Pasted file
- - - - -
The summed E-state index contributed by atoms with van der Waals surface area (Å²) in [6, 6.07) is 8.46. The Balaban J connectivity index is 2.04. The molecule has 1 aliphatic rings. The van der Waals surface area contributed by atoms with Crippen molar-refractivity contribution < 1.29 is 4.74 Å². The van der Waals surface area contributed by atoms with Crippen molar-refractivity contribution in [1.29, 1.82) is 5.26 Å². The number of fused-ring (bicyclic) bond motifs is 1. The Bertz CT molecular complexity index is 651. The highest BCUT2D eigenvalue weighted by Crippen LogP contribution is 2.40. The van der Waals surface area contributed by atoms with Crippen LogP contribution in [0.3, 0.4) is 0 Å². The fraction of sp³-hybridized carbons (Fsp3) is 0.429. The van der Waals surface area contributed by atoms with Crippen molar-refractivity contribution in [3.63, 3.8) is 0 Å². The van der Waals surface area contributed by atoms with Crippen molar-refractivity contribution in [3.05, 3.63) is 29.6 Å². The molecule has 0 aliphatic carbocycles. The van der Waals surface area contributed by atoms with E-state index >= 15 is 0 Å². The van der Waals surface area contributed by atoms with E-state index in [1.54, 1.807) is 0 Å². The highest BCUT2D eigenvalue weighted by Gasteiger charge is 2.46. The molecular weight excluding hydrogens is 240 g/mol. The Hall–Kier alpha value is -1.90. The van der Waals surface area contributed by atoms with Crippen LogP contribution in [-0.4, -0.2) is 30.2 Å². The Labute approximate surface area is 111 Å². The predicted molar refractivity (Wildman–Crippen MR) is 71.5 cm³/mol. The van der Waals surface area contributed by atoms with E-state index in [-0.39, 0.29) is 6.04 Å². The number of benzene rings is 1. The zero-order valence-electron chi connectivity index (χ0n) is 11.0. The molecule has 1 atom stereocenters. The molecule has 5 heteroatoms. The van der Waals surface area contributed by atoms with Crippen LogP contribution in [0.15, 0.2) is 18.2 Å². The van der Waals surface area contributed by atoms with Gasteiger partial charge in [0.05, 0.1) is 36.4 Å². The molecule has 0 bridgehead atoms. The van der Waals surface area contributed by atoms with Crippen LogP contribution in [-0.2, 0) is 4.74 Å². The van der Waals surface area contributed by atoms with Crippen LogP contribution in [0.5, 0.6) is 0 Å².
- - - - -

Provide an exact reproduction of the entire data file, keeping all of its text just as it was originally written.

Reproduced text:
The summed E-state index contributed by atoms with van der Waals surface area (Å²) in [6, 6.07) is 8.46. The Balaban J connectivity index is 2.04. The molecule has 1 aliphatic rings. The van der Waals surface area contributed by atoms with Crippen molar-refractivity contribution < 1.29 is 4.74 Å². The van der Waals surface area contributed by atoms with Crippen molar-refractivity contribution in [1.29, 1.82) is 5.26 Å². The number of fused-ring (bicyclic) bond motifs is 1. The Bertz CT molecular complexity index is 651. The highest BCUT2D eigenvalue weighted by Crippen LogP contribution is 2.40. The van der Waals surface area contributed by atoms with Crippen LogP contribution in [0.3, 0.4) is 0 Å². The fraction of sp³-hybridized carbons (Fsp3) is 0.429. The van der Waals surface area contributed by atoms with Crippen molar-refractivity contribution in [3.63, 3.8) is 0 Å². The van der Waals surface area contributed by atoms with Crippen molar-refractivity contribution in [3.05, 3.63) is 29.6 Å². The molecule has 0 aliphatic carbocycles. The van der Waals surface area contributed by atoms with E-state index >= 15 is 0 Å². The van der Waals surface area contributed by atoms with E-state index in [1.54, 1.807) is 0 Å². The highest BCUT2D eigenvalue weighted by Gasteiger charge is 2.46. The molecular weight excluding hydrogens is 240 g/mol. The Hall–Kier alpha value is -1.90. The van der Waals surface area contributed by atoms with Crippen LogP contribution in [-0.4, -0.2) is 30.2 Å². The Labute approximate surface area is 111 Å². The predicted molar refractivity (Wildman–Crippen MR) is 71.5 cm³/mol. The van der Waals surface area contributed by atoms with E-state index in [-0.39, 0.29) is 6.04 Å². The number of benzene rings is 1. The zero-order valence-electron chi connectivity index (χ0n) is 11.0. The molecule has 1 atom stereocenters. The molecule has 5 heteroatoms. The van der Waals surface area contributed by atoms with Crippen LogP contribution in [0.15, 0.2) is 18.2 Å². The van der Waals surface area contributed by atoms with Gasteiger partial charge in [0.05, 0.1) is 36.4 Å². The molecule has 0 bridgehead atoms. The van der Waals surface area contributed by atoms with Crippen LogP contribution in [-0.2, 0) is 4.74 Å². The van der Waals surface area contributed by atoms with Crippen LogP contribution in [0.5, 0.6) is 0 Å².